“In the last decade we’ve seen women’s attitudes about cosmetic surgery change. Today women are not afraid to admit that they love their children, but they wish their bodies looked the way they did before their first pregnancies. And they’re not afraid to acknowledge that they may need a little help beyond a healthy diet and exercise,” said ASPS President Phillip Haeck, MD.

Another trend that ASPS Member Surgeons are noticing is that the type of patient seeking “mommy makeover” plastic surgery is younger than a decade ago.

“In the past we saw a lot of women in their 50s getting these types of procedures. But today we are seeing young mothers in their 30s coming in for procedures such as tummy tucks and breast lifts. They don’t want to wait years to reestablish how they used to look. They want their pre-baby bodies back now,” said Dr. Haeck.

The promise of getting her body back is what led 38-year-old Dana Van Gray to undergo surgery for a tummy tuck and breast augmentation just one year after having her last child.

“I didn’t like my stomach. I started noticing a muffin top and I thought – why wait? I’m young, I’m healthy and I want to look good now,” Van Gray said.

“More and more patients like Dana are coming in today asking for mommy makeovers, because women now openly talk about having these procedures. It’s more accepted than it was ten years ago,” said Van Gray’s plastic surgeon, Allen Rosen, MD, an ASPS Member Surgeon in Montclair, New Jersey.

“The techniques and the technologies are to the point where we can do these procedures in an outpatient setting in a very safe and effective fashion, minimizing the amount of downtime and pain. This appeals to our patients,” said Dr. Rosen.

Van Gray says that her new and improved body not only enhanced her looks, but also her attitude.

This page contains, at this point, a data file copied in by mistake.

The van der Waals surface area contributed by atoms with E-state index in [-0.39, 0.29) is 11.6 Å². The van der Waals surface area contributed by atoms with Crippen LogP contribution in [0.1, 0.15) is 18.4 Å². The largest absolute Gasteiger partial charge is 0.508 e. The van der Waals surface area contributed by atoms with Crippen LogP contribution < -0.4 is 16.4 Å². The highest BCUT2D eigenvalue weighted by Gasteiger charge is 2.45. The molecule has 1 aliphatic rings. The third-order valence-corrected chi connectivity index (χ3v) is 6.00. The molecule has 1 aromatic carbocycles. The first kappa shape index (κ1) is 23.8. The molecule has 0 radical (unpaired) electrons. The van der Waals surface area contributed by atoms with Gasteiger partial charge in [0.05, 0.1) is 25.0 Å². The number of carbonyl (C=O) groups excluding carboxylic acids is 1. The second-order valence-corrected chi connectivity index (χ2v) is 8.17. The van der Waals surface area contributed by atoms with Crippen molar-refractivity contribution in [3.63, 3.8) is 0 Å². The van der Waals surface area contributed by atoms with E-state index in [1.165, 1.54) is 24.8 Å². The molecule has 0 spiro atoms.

“I feel good so I can be a better mom to my kids,” Van Gray said.

If you are considering a “mommy makeover” the ASPS has these tips:

  • Wait at least six months to one year after having your last child to undergo “mommy makeover” procedures
  • Be specific about your post-baby body goals so that your surgeon can recommend the most appropriate procedures 
  • To optimize the final outcome, if you are trying to lose weight, do so before undergoing “mommy makeover” procedures
  • Find a surgeon who is board certified in plastic surgery
  • Ask to see before and after photos of your plastic surgeon’s recent work

*For more statistics on trends in plastic surgery, visit the ASPS Report of the 2010 Plastic Surgery Statistics.

♦ ♦ ♦

Dr. McKee has been a member of the American Society of Plastic Surgeons for 30 years. If you are considering a tummy tuck, breast lift, breast augmentation, or liposuction, please call us at 615-868-4091 or send us a confidential email to schedule your consultation.

A Care Credit Sweepstakes!

If you’re a Care Credit cardholder, don’t miss out on your opportunity to enter their 25 Years of Thanks sweepstakes. And if you’re not a Care Credit cardholder, it’s not too late to apply!